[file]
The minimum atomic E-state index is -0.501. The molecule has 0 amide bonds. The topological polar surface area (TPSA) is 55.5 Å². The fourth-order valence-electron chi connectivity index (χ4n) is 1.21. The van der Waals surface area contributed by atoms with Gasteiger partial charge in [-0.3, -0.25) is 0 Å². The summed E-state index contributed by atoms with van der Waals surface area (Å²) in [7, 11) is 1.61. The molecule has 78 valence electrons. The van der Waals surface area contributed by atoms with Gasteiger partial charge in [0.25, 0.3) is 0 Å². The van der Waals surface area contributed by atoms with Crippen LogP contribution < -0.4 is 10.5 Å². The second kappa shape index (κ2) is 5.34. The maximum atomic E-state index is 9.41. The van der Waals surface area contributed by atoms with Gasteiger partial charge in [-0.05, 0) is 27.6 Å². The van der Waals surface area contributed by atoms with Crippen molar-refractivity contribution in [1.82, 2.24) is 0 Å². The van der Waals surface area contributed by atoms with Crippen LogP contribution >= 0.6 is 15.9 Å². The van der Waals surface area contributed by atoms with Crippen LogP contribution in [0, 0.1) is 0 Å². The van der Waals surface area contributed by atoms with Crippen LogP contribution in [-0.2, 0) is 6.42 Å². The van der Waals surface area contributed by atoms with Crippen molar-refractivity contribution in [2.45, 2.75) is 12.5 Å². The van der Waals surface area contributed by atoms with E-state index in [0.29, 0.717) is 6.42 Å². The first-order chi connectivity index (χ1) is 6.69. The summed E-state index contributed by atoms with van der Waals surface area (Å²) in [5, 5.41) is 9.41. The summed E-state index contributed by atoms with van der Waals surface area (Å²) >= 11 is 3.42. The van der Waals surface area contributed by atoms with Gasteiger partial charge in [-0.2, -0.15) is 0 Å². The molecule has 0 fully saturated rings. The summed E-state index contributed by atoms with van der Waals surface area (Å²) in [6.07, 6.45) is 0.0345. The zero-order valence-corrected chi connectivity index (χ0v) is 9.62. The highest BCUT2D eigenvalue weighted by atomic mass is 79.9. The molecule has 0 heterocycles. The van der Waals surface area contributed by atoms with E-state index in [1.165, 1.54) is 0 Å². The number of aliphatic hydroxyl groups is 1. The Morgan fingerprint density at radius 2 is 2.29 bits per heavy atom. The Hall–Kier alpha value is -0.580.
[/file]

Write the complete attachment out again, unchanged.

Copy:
The minimum atomic E-state index is -0.501. The molecule has 0 amide bonds. The topological polar surface area (TPSA) is 55.5 Å². The fourth-order valence-electron chi connectivity index (χ4n) is 1.21. The van der Waals surface area contributed by atoms with Gasteiger partial charge in [-0.3, -0.25) is 0 Å². The summed E-state index contributed by atoms with van der Waals surface area (Å²) in [7, 11) is 1.61. The molecule has 78 valence electrons. The van der Waals surface area contributed by atoms with Gasteiger partial charge in [0.25, 0.3) is 0 Å². The van der Waals surface area contributed by atoms with Crippen LogP contribution < -0.4 is 10.5 Å². The second kappa shape index (κ2) is 5.34. The maximum atomic E-state index is 9.41. The van der Waals surface area contributed by atoms with Gasteiger partial charge in [-0.05, 0) is 27.6 Å². The van der Waals surface area contributed by atoms with Crippen molar-refractivity contribution in [1.82, 2.24) is 0 Å². The van der Waals surface area contributed by atoms with Crippen LogP contribution >= 0.6 is 15.9 Å². The van der Waals surface area contributed by atoms with Crippen LogP contribution in [0, 0.1) is 0 Å². The van der Waals surface area contributed by atoms with Crippen LogP contribution in [-0.2, 0) is 6.42 Å². The van der Waals surface area contributed by atoms with Crippen molar-refractivity contribution in [2.45, 2.75) is 12.5 Å². The van der Waals surface area contributed by atoms with E-state index in [0.29, 0.717) is 6.42 Å². The first-order chi connectivity index (χ1) is 6.69. The summed E-state index contributed by atoms with van der Waals surface area (Å²) in [5, 5.41) is 9.41. The summed E-state index contributed by atoms with van der Waals surface area (Å²) >= 11 is 3.42. The van der Waals surface area contributed by atoms with Gasteiger partial charge in [-0.2, -0.15) is 0 Å². The molecule has 0 fully saturated rings. The summed E-state index contributed by atoms with van der Waals surface area (Å²) in [6.07, 6.45) is 0.0345. The zero-order valence-corrected chi connectivity index (χ0v) is 9.62. The highest BCUT2D eigenvalue weighted by atomic mass is 79.9. The molecule has 0 heterocycles. The van der Waals surface area contributed by atoms with E-state index in [1.165, 1.54) is 0 Å². The number of aliphatic hydroxyl groups is 1. The Morgan fingerprint density at radius 2 is 2.29 bits per heavy atom. The Hall–Kier alpha value is -0.580.